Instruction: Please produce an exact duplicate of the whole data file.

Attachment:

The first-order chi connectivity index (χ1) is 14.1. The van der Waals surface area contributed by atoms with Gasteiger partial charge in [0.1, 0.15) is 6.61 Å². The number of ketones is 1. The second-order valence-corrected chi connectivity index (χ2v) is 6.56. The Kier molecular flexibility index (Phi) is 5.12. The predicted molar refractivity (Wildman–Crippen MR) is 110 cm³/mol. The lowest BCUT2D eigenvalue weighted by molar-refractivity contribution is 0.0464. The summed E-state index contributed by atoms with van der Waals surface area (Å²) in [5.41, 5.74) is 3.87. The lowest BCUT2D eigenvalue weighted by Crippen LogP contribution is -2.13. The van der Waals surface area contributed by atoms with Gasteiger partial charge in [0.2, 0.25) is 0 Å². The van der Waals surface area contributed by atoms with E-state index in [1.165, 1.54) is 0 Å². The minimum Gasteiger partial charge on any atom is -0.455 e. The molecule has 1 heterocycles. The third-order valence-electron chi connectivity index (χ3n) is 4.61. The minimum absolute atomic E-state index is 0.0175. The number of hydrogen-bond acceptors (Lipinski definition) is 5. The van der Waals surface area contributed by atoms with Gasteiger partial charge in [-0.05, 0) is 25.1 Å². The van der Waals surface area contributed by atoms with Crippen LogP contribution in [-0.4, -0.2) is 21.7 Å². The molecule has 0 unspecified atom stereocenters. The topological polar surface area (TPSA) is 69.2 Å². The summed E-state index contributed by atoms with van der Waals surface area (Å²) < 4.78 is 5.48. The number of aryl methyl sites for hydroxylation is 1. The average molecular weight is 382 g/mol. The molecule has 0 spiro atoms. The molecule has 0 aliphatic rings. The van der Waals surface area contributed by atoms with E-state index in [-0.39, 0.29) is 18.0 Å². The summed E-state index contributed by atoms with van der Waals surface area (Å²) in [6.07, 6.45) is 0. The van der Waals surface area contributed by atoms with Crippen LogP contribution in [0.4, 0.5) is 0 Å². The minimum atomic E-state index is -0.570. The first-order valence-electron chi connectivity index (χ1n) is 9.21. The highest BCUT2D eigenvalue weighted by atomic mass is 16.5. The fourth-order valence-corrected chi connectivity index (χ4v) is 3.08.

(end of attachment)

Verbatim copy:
The first-order chi connectivity index (χ1) is 14.1. The van der Waals surface area contributed by atoms with Gasteiger partial charge in [0.1, 0.15) is 6.61 Å². The number of ketones is 1. The second-order valence-corrected chi connectivity index (χ2v) is 6.56. The Kier molecular flexibility index (Phi) is 5.12. The predicted molar refractivity (Wildman–Crippen MR) is 110 cm³/mol. The lowest BCUT2D eigenvalue weighted by molar-refractivity contribution is 0.0464. The summed E-state index contributed by atoms with van der Waals surface area (Å²) in [5.41, 5.74) is 3.87. The lowest BCUT2D eigenvalue weighted by Crippen LogP contribution is -2.13. The van der Waals surface area contributed by atoms with Gasteiger partial charge in [0.2, 0.25) is 0 Å². The van der Waals surface area contributed by atoms with E-state index in [1.165, 1.54) is 0 Å². The minimum Gasteiger partial charge on any atom is -0.455 e. The molecule has 1 heterocycles. The third-order valence-electron chi connectivity index (χ3n) is 4.61. The minimum absolute atomic E-state index is 0.0175. The number of hydrogen-bond acceptors (Lipinski definition) is 5. The van der Waals surface area contributed by atoms with Gasteiger partial charge in [-0.05, 0) is 25.1 Å². The van der Waals surface area contributed by atoms with Crippen LogP contribution in [-0.4, -0.2) is 21.7 Å². The molecule has 0 unspecified atom stereocenters. The topological polar surface area (TPSA) is 69.2 Å². The summed E-state index contributed by atoms with van der Waals surface area (Å²) < 4.78 is 5.48. The number of aryl methyl sites for hydroxylation is 1. The average molecular weight is 382 g/mol. The molecule has 0 spiro atoms. The molecule has 0 aliphatic rings. The van der Waals surface area contributed by atoms with E-state index in [-0.39, 0.29) is 18.0 Å². The summed E-state index contributed by atoms with van der Waals surface area (Å²) in [6.07, 6.45) is 0. The van der Waals surface area contributed by atoms with Crippen LogP contribution in [0.4, 0.5) is 0 Å². The minimum atomic E-state index is -0.570. The first-order valence-electron chi connectivity index (χ1n) is 9.21. The highest BCUT2D eigenvalue weighted by atomic mass is 16.5. The fourth-order valence-corrected chi connectivity index (χ4v) is 3.08.